In its protest, BFG argued that it did not need to be licensed by McDonnell Douglas because it had ready access to the drawings in question. BFG further asserted that McDonnell Douglas's processing and manufacturing "know-how" was not exclusive because there were many ways to manufacture these parts.

In our decision, we stated that BFG's argument overlooked the fact that processing and manufacturing procedures, different though they may be, must all result in a spare part that conforms to the current design controled by McDonnell Douglas. Because an offeror has the burden of demonstrating its qualification and the acceptability of alternate products, Sterling Mach. Co., Inc., B-246467, Mar. 2, 1992, 92-1 CPD Para. 253, and the record was clear that McDonnell Douglas was in the best position to gauge that acceptability, we did not believe that the alternative licensing arrangement with McDonnell Douglas was improper.

Under our Bid Protest Regulations, to obtain reconsideration, the requesting party must show that our prior decision contains either errors of fact or law or present information not previously considered that warrants reversal or modification of our decision. Section 21.14(a), 60 Fed. Reg. 40,737, 40,744 (1995) (to be codified at 4 C.F.R. Sec. 21.14(a)); R.E. Scherrer, Inc.--Recon., B-231101.3, Sept. 21, 1988, 88-2 CPD Para. 274. BFG has not met this standard.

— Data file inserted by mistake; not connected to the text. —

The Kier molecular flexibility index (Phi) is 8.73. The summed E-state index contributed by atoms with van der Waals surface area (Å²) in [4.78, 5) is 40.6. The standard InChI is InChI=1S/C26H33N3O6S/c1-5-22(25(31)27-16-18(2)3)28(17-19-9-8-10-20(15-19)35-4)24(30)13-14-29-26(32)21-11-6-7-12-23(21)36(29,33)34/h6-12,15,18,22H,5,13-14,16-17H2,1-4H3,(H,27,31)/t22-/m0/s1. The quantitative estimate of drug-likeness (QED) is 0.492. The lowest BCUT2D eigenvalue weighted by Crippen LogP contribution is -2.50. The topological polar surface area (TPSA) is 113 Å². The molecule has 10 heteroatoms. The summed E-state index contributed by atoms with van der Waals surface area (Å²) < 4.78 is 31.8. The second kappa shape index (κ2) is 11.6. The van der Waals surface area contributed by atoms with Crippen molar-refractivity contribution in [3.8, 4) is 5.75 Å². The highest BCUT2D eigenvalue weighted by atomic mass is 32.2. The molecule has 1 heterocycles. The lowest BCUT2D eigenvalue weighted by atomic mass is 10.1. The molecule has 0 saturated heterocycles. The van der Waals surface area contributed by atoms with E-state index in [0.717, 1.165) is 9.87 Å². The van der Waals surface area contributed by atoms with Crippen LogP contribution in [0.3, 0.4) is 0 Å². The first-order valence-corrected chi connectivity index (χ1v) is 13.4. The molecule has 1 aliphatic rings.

BFG challenges our assertion that the Navy does not physically possess much of the data necessary for source approval and reiterates its allegation that the data may merely be inaccessible to the Navy. However, the Navy's legal memorandum specifically states, "the Navy does not physically possess all of the necessary data for the manufacture of these items."

BFG also essentially repeats its earlier-raised argument that some of this data is merely manufacturing data which can be supplied by any capable manufacturer. As noted above, we specifically addressed this argument in our prior decision. BFG's mere repetition of its original argument demonstrates disagreement with our decision but does not satisfy the standard for reconsideration. R.E. Scherrer, Inc.--Recon., supra.

Finally, BFG complains that we did not address its allegation that the Navy wrongly asserted that the proposed licensing agreements for the parts at issue had been tailored to meet the Navy's minimum requirements for these parts. In fact, the Navy never stated that the licensing agreements themselves were being tailored--these agreements are between McDonnell Douglas and the individual offerors--but that the requirements for these agreements, set forth in the solicitations, were tailored to the elements of each part being procured. We thus declined to address BFG's allegation because it was premised on a misreading of the agency report and not essential to our decision.

The request for reconsideration is denied.

1. As McDonnell Douglas's supplier, BFG received copies of all updates to the technical data and was able to propose engineering changes, waivers and deviations. Under these circumstances, ASO was able to use BFG as an alternate source for these parts. BFG is no longer McDonnell Douglas's supplier.